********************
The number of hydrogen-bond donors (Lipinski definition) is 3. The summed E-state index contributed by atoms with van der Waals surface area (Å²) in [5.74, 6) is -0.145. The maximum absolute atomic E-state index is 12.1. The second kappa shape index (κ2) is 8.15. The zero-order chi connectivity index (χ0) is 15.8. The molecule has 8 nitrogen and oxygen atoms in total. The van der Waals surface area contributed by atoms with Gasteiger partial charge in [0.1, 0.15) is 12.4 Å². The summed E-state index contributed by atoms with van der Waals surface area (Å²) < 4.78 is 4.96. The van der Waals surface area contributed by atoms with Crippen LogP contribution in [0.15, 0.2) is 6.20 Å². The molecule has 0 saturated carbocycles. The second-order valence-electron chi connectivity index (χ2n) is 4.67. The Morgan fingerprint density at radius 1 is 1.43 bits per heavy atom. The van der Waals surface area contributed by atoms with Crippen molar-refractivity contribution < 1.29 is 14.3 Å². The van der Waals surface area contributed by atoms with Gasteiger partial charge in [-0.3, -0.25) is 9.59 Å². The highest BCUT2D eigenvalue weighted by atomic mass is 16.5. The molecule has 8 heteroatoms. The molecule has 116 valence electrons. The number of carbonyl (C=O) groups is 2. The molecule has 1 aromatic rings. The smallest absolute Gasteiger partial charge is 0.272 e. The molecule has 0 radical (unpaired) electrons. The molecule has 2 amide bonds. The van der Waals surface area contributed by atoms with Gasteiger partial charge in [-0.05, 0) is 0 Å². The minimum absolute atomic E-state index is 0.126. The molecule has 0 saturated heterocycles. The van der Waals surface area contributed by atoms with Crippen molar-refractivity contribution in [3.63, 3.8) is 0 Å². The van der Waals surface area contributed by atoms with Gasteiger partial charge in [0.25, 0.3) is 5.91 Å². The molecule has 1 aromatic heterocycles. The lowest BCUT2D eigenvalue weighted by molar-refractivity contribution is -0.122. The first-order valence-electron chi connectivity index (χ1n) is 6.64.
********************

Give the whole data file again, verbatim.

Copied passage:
The number of hydrogen-bond donors (Lipinski definition) is 3. The summed E-state index contributed by atoms with van der Waals surface area (Å²) in [5.74, 6) is -0.145. The maximum absolute atomic E-state index is 12.1. The second kappa shape index (κ2) is 8.15. The zero-order chi connectivity index (χ0) is 15.8. The molecule has 8 nitrogen and oxygen atoms in total. The van der Waals surface area contributed by atoms with Gasteiger partial charge in [0.1, 0.15) is 12.4 Å². The summed E-state index contributed by atoms with van der Waals surface area (Å²) < 4.78 is 4.96. The van der Waals surface area contributed by atoms with Crippen LogP contribution in [0.15, 0.2) is 6.20 Å². The molecule has 0 saturated carbocycles. The second-order valence-electron chi connectivity index (χ2n) is 4.67. The Morgan fingerprint density at radius 1 is 1.43 bits per heavy atom. The van der Waals surface area contributed by atoms with Crippen molar-refractivity contribution < 1.29 is 14.3 Å². The van der Waals surface area contributed by atoms with Gasteiger partial charge in [-0.3, -0.25) is 9.59 Å². The highest BCUT2D eigenvalue weighted by atomic mass is 16.5. The molecule has 8 heteroatoms. The molecule has 116 valence electrons. The number of carbonyl (C=O) groups is 2. The molecule has 1 aromatic rings. The smallest absolute Gasteiger partial charge is 0.272 e. The molecule has 0 radical (unpaired) electrons. The molecule has 2 amide bonds. The van der Waals surface area contributed by atoms with Gasteiger partial charge in [-0.05, 0) is 0 Å². The minimum absolute atomic E-state index is 0.126. The molecule has 0 saturated heterocycles. The van der Waals surface area contributed by atoms with Crippen molar-refractivity contribution in [3.63, 3.8) is 0 Å². The van der Waals surface area contributed by atoms with Gasteiger partial charge in [0.25, 0.3) is 5.91 Å². The molecule has 1 aromatic heterocycles. The lowest BCUT2D eigenvalue weighted by molar-refractivity contribution is -0.122. The first-order valence-electron chi connectivity index (χ1n) is 6.64.